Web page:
In the interest of promoting diversity and new perspectives on the Board, the Board has adopted a policy pursuant to which one long-standing director will elect not to stand for re-election at the Annual Meeting. This began at the 2017 Annual Meeting when Ms. Larraine Segil, who had served on the Board since 2005, elected not to stand for re-election at the 2017 Annual Meeting. Mr. Wick, a Board member since 2005, has elected not to stand for re-election at the 2018 Annual Meeting, and, assuming Mr. Barnes is re-elected at this year’s meeting, the Board expects Mr. Barnes, a Board member since 2005, not to stand for re-election at the 2019 Annual Meeting. Further, the Board has engaged an executive search firm to help it identify, evaluate and recruit potential director candidates.

Director Nominees

 

At the Annual Meeting, nine nominees are to be elected and each will hold office until the next annual stockholder meeting or until his or her successor has been elected and qualified. The Board, upon the recommendation of the Nominating and Corporate Governance Committee, has nominated the nine individuals listed below, each of whom is currently serving as a director. Each nominee has agreed to be named in this Proxy Statement and to serve if elected.

As previously disclosed, Mr. Wick will not seek re-election at the Annual Meeting. Mr. Wick has served on the Board since 2005, and Frontier thanks Mr. Wick for his many years of dedication and service to the Company.

The Board unanimously recommends that you vote FOR the election of the following director nominees:

 

   

Leroy T. Barnes Jr.

 

LOGO

Age: 66

Independent Director

Director Since:

May 2005

Board Committees:

Audit

Retirement Plan (Chair)

 

Background

 

Prior to his retirement, Mr. Barnes was Vice President and Treasurer of PG&E Corp., a holding company for energy-based businesses (2001 to 2005), and Vice President and Treasurer of Gap Inc., a clothing retailer (1997 to 2001). Before joining Gap, he held various executive positions with Pacific Telesis Group/SBC Communications, a Regional Bell Operating Company.

 

Qualifications

 

Mr. Barnes’ experience as an executive at PG&E, Gap and Pacific Telesis, as well as his service on the boards of other public companies, allows him to contribute valuable insight in the areas of corporate finance and risk management.

 

Other Directorships

 

The McClatchy Company

Principal Funds, Inc. (three investment company directorships)

 

Past Directorships

 

Herbalife Ltd. (December 2004 to February 2015)

 

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PROPOSAL 1: ELECTION OF DIRECTORS

 

 

   

Peter C.B. Bynoe

 

LOGO

Age: 67

Independent Director

Director Since:

October 2007

Board Committees:

Compensation

Nominating and Corporate     Governance (Chair)

 

Background

 

Mr. Bynoe is a Managing Director of Equity Group Investments, a private investment fund. Prior to joining Equity Group Investments in October 2014, Mr. Bynoe served as Chief Executive Officer of Rewards Network, Inc., a merchant cash advance and marketing services company (September 2013 to October 2014), and in multiple capacities, including as a partner, with Loop Capital Markets LLP, an investment bank (February 2009 to September 2013). In addition, Mr. Bynoe was associated with the international law firm DLA Piper US LLP from March 1995 to December 2016. He is also Chairman of Telemat Ltd., a business consulting firm he founded in 1982.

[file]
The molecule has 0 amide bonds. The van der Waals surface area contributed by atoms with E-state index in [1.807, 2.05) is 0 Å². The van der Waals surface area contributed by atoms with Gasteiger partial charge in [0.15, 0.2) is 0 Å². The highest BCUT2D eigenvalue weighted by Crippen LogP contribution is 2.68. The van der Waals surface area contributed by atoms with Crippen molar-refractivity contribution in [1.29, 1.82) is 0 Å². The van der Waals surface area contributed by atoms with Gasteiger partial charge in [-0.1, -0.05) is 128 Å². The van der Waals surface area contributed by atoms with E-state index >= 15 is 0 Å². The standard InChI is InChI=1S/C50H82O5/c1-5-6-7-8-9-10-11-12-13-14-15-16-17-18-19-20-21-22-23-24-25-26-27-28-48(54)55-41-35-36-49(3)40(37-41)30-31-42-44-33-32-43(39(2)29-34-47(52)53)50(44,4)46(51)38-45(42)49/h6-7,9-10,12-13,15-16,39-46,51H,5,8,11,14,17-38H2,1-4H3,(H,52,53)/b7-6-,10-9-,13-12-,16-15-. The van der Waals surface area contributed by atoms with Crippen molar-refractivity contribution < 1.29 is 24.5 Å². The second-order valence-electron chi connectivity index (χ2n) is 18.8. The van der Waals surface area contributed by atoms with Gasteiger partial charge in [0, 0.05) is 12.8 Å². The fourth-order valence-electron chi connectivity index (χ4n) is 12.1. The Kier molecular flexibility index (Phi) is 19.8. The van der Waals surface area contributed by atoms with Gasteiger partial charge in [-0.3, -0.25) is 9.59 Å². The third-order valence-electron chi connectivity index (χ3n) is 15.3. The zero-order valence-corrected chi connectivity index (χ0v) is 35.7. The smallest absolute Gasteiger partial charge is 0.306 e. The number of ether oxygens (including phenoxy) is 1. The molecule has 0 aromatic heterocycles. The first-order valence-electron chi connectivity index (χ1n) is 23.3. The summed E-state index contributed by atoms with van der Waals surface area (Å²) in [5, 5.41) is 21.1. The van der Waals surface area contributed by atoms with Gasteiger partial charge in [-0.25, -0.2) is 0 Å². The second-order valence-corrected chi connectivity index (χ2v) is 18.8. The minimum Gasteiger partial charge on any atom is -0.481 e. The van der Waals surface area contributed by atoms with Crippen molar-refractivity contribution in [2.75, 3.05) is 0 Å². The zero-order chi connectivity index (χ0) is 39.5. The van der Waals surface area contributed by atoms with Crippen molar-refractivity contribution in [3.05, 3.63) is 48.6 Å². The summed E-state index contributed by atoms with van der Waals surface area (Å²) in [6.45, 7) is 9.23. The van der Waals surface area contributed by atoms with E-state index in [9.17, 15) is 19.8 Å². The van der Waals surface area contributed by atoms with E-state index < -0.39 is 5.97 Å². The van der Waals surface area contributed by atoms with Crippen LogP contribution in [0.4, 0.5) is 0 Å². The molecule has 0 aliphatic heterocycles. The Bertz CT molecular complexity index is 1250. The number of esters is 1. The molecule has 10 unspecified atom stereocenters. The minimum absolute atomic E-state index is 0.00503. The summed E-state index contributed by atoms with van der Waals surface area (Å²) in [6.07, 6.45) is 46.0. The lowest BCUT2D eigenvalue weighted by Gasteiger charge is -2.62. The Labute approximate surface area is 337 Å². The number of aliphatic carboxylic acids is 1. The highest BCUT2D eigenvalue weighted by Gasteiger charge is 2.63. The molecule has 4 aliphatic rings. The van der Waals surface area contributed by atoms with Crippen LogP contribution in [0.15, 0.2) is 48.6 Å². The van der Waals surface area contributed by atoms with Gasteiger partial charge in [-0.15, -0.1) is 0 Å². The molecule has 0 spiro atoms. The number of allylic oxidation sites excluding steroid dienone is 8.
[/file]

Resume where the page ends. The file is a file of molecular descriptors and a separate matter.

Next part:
Qualifications

 

Mr. Bynoe provides the Board with extensive business, legal and public policy expertise. Mr. Bynoe has experience serving on the boards of other public companies, including as a nominating and governance committee member and chair, and as a compensation committee member and chair.

 

Other Directorships

 

Covanta Holding Corporation Real Industry, Inc.

     

Diana S. Ferguson

 

LOGO

Age: 54

Independent Director

Director Since:

October 2014

Board Committees:

Audit

Compensation

 

Background

 

Ms. Ferguson has been Principal of Scarlett Investments, LLC, a firm that invests in and advises middle market businesses, since August 2013. Ms. Ferguson served as Chief Financial Officer of the Chicago Board of Education (February 2010 to May 2011) and as Senior Vice President and Chief Financial Officer of The Folgers Coffee Company, a maker of coffee products (April 2008 to November 2008), until Folgers was sold in 2008. Prior to joining Folgers, Ms. Ferguson was Executive Vice President and Chief Financial Officer of Merisant Worldwide, Inc., a maker of table-top sweeteners and sweetened food products (April 2007 to March 2008). Ms. Ferguson also served as Chief Financial Officer of Sara Lee Foodservice, a division of Sara Lee Corporation (June 2006 to March 2007), and in a number of leadership positions at Sara Lee Corporation including Senior Vice President of Strategy and Corporate Development and Treasurer.

 

Qualifications